Editorial: Floating lead balloons

Here’s a provocative idea that makes total common sense, and yet it’ll float about as well as a bunch of lead balloons.
Tim Bouton, emergency response planner for the Addison County Regional Planning Commission, was talking in general about what has been learned in the aftermath of Tropical Storm Irene (and before), including the general premise that roads, and some villages, should not be located in flood plains.
“Many of our Vermont communities were built on flood plains. Anytime we have an opportunity to move anything out of the flood plain, we’re doing ourselves a huge benefit,” Bouton said in a recent interview with the Independent. (See Page 2A.) “Anytime we allow something to be built in the flood plain, we’re doing ourselves a huge disservice.”
That’s sage advice. And, interestingly, Bouton was not just talking about moving roads out of the path of raging rivers, but also shifting communities where possible. He noted a discussion prior to the reconstruction project on Route 125 in 2008 (that rebuilt the road from East Middlebury to Ripton after it was demolished by a flood) questioning whether the river gorge was the best place for the road and how the village might be shifted so those key businesses, institutions and homes would not be subjected to routine flooding.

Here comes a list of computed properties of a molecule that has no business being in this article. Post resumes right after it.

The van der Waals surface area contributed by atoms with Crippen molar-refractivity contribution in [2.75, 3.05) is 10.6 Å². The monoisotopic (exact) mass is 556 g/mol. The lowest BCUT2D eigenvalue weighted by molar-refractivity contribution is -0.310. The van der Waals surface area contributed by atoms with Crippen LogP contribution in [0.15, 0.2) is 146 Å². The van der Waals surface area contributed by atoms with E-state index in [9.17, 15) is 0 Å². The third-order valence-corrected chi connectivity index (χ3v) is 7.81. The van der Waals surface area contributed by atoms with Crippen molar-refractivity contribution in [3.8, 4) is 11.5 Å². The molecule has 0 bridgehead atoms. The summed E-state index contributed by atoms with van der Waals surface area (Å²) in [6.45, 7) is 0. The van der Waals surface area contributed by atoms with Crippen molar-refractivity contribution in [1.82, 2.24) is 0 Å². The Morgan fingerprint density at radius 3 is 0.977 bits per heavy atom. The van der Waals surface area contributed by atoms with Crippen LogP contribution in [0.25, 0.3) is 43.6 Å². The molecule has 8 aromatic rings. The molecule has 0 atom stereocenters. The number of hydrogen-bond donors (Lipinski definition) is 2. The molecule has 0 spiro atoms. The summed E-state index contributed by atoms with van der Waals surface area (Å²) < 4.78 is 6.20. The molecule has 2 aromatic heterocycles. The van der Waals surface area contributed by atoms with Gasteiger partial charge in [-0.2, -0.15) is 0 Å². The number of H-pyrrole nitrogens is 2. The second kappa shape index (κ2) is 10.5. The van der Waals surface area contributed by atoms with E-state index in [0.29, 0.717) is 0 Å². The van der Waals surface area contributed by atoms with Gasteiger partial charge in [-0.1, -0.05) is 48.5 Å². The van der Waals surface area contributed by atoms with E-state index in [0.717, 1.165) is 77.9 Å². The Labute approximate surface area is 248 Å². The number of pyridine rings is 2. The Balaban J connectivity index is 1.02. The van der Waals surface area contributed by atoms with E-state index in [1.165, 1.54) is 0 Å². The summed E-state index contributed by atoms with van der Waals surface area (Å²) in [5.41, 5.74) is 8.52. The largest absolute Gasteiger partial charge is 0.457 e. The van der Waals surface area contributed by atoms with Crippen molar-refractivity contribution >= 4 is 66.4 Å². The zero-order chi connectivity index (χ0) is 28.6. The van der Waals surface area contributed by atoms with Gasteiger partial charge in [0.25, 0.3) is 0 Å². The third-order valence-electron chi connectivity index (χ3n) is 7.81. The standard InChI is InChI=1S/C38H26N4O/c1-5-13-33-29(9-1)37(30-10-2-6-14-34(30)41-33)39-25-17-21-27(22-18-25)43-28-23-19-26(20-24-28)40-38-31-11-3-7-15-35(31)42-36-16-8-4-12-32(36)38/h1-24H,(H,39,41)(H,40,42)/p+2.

Area residents have the same quandary in East Middlebury and Bristol. And earlier in November, Bouton discussed with Bristol selectmen the idea of closing the section of Lincoln Road going from Route 116 at the twin bridges toward Lincoln village because of its potential for future flooding. Only one Bristol resident lives on the road, he noted, and yet the town spends hundreds of thousands of dollars each decade on repairs to the road. Alternative routes, though less direct, do exist.
Bouton’s logic is undeniable, but he’s also a realist. “I think people in my position would all agree that there are some man-built structures that we will do what we can as human beings to keep, but ultimately the river’s going to win. The river is always going to flood the areas that it’s always flooded and nothing that we can do is going to prevent that. Our best objective is to move homes and infrastructure and overbuild bridges.”
It’s refreshing to hear the long-term view said so plainly. It’s a reminder that our attempts to preserve what we have built in flood plains will always be costly endeavors. That, in turn, becomes a public policy issue. The plain question for all taxpayers is whether it makes more sense to move what we’ve built or continue to fight the natural forces we are trying to tame.
The question is essential to ask and is worthy of serious discussion, but we wonder which will fly first — those lead balloons or finding consensus on such ideas at Town Meeting?
Angelo S. Lynn

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